Journals Library

Qualitative and mixed methods studies

Qualitative and mixed methods studies should include the following sections:

  • List of abbreviations / glossary 
  • Abstract 
  • Plain English Summary 
  • Scientific Summary 
  • Context (including review of evidence)
  • Research objectives
  • Literature search / review
  • Methodology (including any changes to the protocol) 
  • Data sources
  • Modes of analysis / interpretation
  • Literature searches (positioning as appropriate)
  • Results of qualitative study & results of quantitative study (if mixed methods) / application (structure of reporting will vary between studies and may require several chapters) 
  • Discussion (including robustness of the results and limitations, recommendations for research, review of evidence and implication for decision makers) 
  • Conclusions (clear summary of the main findings of the research) 
  • Acknowledgements 
  • References 
  • Appendices

Review of evidence

All qualitative and mixed-methods studies should include a review of evidence showing clearly where your work is positioned in light of existing evidence.  Normally such a review would inform the context and discussion chapters in the final report:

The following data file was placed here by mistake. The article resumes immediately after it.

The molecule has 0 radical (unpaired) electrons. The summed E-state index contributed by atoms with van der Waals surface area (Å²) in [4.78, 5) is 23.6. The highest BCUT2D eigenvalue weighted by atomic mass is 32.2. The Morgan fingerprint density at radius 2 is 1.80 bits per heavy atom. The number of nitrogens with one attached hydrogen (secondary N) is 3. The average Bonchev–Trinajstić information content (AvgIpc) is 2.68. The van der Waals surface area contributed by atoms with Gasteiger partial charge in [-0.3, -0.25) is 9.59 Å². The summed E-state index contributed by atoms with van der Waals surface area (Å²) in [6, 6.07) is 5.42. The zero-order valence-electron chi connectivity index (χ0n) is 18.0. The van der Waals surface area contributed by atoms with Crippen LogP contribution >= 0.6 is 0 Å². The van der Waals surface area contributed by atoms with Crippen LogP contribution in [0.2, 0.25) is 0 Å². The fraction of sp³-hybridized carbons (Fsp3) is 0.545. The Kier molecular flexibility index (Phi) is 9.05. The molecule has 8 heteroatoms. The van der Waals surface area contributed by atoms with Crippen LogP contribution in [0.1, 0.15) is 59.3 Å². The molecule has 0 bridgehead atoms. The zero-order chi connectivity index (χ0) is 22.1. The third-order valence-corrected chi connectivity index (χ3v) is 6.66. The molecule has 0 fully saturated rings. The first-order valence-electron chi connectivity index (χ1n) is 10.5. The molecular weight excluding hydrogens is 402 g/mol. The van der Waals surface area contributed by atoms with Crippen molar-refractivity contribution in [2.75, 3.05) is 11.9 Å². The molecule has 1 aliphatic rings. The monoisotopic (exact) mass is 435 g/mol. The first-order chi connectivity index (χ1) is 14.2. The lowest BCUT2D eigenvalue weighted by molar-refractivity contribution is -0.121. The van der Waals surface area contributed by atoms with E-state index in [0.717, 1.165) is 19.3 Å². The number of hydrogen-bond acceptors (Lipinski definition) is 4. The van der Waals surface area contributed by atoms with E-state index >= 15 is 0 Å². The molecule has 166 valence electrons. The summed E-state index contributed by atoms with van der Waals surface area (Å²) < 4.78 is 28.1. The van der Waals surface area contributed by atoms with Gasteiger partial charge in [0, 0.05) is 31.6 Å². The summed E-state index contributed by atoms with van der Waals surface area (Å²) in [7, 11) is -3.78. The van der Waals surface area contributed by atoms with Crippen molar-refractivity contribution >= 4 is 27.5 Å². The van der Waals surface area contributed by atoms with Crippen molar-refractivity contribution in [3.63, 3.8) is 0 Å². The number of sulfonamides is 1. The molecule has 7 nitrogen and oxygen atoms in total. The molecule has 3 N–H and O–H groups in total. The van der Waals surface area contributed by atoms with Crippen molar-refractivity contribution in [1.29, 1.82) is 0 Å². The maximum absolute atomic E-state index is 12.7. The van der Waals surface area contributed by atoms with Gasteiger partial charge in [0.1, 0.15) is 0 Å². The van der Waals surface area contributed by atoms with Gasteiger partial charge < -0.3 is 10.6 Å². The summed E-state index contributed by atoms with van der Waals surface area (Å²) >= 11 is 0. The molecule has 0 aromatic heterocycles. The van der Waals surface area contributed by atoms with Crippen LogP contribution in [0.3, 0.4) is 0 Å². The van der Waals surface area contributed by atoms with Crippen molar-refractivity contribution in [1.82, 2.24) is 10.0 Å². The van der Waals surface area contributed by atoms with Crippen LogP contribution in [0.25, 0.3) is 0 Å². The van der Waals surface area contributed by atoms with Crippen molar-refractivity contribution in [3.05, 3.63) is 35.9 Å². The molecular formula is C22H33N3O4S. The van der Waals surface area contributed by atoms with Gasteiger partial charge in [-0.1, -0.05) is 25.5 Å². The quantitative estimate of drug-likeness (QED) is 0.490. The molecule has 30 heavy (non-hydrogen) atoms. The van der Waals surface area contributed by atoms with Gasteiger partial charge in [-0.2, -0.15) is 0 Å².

Within the context chapter: authors should explain the policy or service need or uncertainty which drives this topic and their research.  There should be an indication of the relevant studies carried out in this area and where the gaps are, with authors identifying, in broad terms, the relevant evidence and how they found and reviewed it.  In some instances there may be a formal review or evidence synthesis as part of the study which can be reported in a distinct chapter, but all studies should set the scene for their work here in terms of what is already known on that topic. 

Within the discussion chapter: authors should reflect on what their study has added to existing knowledge and published research.  This should include a high-level analysis of how their study confirmed or challenged existing evidence and what it has added to the knowledge base.  In addition to the situating of findings in the evidence base this could also include an indication of the ways in which their particular study design, or mix of methods, or focus of investigation is distinct from previous studies and offers new insights or knowledge.